It’s too bad Mars is such an interesting place, because it’s actually one of the most difficult places to visit in the Solar System, especially if you want to bring along a lot of luggage. That planet is a graveyard of missions that didn’t quite make it.
Continue reading “The Incredible Challenge of Landing Heavy Payloads On Mars”
NASA has shared Opportunity’s final photograph from the surface of Mars. The rover’s final resting place is in Endeavour Crater, and barring any statistically unlikely event, it will sit there for centuries, millennia, or even longer. And instead of a tombstone, we have this final image.
Continue reading “This is the Final Photograph from Opportunity”
NASA’s InSight lander is busy deploying its Heat Flow and Physical Properties Package (HP3) into the Martian soil and has encountered some resistance. The German Aerospace Center (DLR), who designed and built the HP3 as part of the InSight mission, has announced that the instrument has hit not one, but two rocks in the sub-surface. For now the HP3 is in a resting phase, and it’s not clear what will happen next.
Continue reading “InSight’s Rock-hammer is About Half a Meter Down and has Already Run into Rocks.”
In 2012, NASA’s Curiosity rover landed in the Gale Crater on Mars and began exploring for clues about the planet’s past and subsequent evolution. Since 2014, it has been investigating Mount Sharp (aka. Aeolis Mons) – the central peak within Mars’ Gale Crater – in the hopes of learning more about Mars’ warm, watery past (and maybe find signs of past life!)
On February 15th of this year (Sol 2320), Curiosity gave mission controllers a bit of a scare when it suffered a technical glitch and automatically entered safe mode. Luckily, as of Thursday, Feb. 28th, Curiosity’s science team reported that after getting the rover back online and running a series of checks, the rover is in good shape and ready to resume normal science operations.
Continue reading “Curiosity Crashed, but it’s Working Fine Again. NASA Won’t Have to Send Astronauts to Turn it off and Back on Again.”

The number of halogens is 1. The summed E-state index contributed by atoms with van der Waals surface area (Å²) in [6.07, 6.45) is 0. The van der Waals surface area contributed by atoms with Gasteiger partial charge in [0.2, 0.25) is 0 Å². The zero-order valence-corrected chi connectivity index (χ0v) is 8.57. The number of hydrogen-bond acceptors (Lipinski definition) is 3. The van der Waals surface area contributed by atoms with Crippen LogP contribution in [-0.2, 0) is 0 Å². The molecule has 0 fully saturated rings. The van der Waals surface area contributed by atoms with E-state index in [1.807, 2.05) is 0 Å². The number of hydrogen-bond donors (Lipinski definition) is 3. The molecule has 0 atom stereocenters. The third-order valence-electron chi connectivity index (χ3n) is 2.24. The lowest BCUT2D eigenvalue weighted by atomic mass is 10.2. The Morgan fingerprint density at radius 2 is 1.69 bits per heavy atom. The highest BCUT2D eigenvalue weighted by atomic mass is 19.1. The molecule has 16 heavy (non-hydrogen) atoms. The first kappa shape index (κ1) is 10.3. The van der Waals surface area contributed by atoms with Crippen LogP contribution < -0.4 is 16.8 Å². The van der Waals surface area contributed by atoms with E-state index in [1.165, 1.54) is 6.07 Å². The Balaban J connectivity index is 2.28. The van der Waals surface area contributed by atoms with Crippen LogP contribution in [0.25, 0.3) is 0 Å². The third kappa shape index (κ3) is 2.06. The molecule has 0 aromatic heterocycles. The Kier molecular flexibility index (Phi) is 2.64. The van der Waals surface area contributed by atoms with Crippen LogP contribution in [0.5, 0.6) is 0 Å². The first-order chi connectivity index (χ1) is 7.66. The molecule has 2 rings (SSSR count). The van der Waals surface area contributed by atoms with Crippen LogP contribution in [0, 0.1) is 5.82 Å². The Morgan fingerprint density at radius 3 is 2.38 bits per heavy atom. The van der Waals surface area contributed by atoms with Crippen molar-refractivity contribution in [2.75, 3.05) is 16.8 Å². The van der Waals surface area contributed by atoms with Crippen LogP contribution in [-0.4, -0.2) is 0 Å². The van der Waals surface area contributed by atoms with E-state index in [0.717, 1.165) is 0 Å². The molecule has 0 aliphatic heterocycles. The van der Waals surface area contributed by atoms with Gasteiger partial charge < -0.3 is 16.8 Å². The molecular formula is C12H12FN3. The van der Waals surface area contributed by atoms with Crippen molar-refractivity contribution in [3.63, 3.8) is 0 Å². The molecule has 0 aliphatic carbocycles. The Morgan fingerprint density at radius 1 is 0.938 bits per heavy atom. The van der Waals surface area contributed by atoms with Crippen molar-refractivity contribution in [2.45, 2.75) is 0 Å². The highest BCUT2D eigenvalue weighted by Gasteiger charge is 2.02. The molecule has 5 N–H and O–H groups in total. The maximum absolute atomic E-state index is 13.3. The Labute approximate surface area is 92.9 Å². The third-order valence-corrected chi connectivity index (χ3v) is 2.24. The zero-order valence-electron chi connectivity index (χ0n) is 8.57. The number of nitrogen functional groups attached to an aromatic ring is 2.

Billions of years ago, Mars was likely a much warmer and wetter place than the cold, dry, barren world we see today. Whether there was life there or not remains an open question. But there’s a massive, growing wall of evidence showing that Mars may have had the necessary conditions for life in the past, including at least one system of river valley networks.
Continue reading “Signs that Ancient Rivers Flowed Across the Surface of Mars, Billions of Years Ago”
In 2012, Dutch entrepreneur Bas Lansdorp launched the world’s first private and crowdsourced-effort to create a permanent outpost on Mars. Known as Mars One, this organization was the focus of a lot of press since it’s inception, some of it good, most of it bad. While there were many who called the organization’s plan a “suicide mission” or a “scam”, others invested their time, energy, and expertise to help make it happen.
In addition, thousands of volunteers signed on for the adventure, willing to risk life and limb to become part of the first one-way trip to the Red Planet. Unfortunately, we may never get to know if Bas Lansdorp’s plan for colonizing Mars was feasible or even sincere. According to a recent declaration by a Swiss Court, Mars One Ventures (the for-profit arm of Mars One) is now bankrupt.
Continue reading “Mars One, the Plan to Make a Reality Show on Mars, is Bankrupt”
NASA’s InSight lander has finally placed its heat probe on the surface of Mars. The Heat Flow and Physical Properties Package (HP3) was deployed on February 12th, about one meter away from SEIS, the landers seismometer. Soon it’ll start hammering its way into the Martian soil.
Continue reading “InSight has Placed its Heat Probe on the Martian Surface. The Next Step is to Jackhammer Down 5 Meters and Hope it Doesn’t Encounter a Large Rock”
A new study shows that Mars may very well be volcanically active. Nobody’s seen direct evidence of volcanism; no eruptions or magma or anything like that. Rather, the proof is in the water.
Continue reading “There’s Evidence that Mars is Still Volcanically Active”
Elon Musk just suggested that the price for a trip to Mars and back could be as low as $100,000. He added the qualifier that the price depends on volume. So it looks like the price is anything but astronomical.
Continue reading “Want to Move to Mars? A Round-Trip Ticket Will Only Cost $100,000 According to Elon Musk”
NASA’s InSight lander arrived on Mars on November 26th, 2018. Since then, it’s been busying itself studying its landing spot, and taking its time to carefully place its instruments. It spent several weeks testing the seismometer and adjusting it, and now it’s placed the domed, protective shield over the instrument.
Continue reading “InSight Just Put a Windshield Over its Seismometer”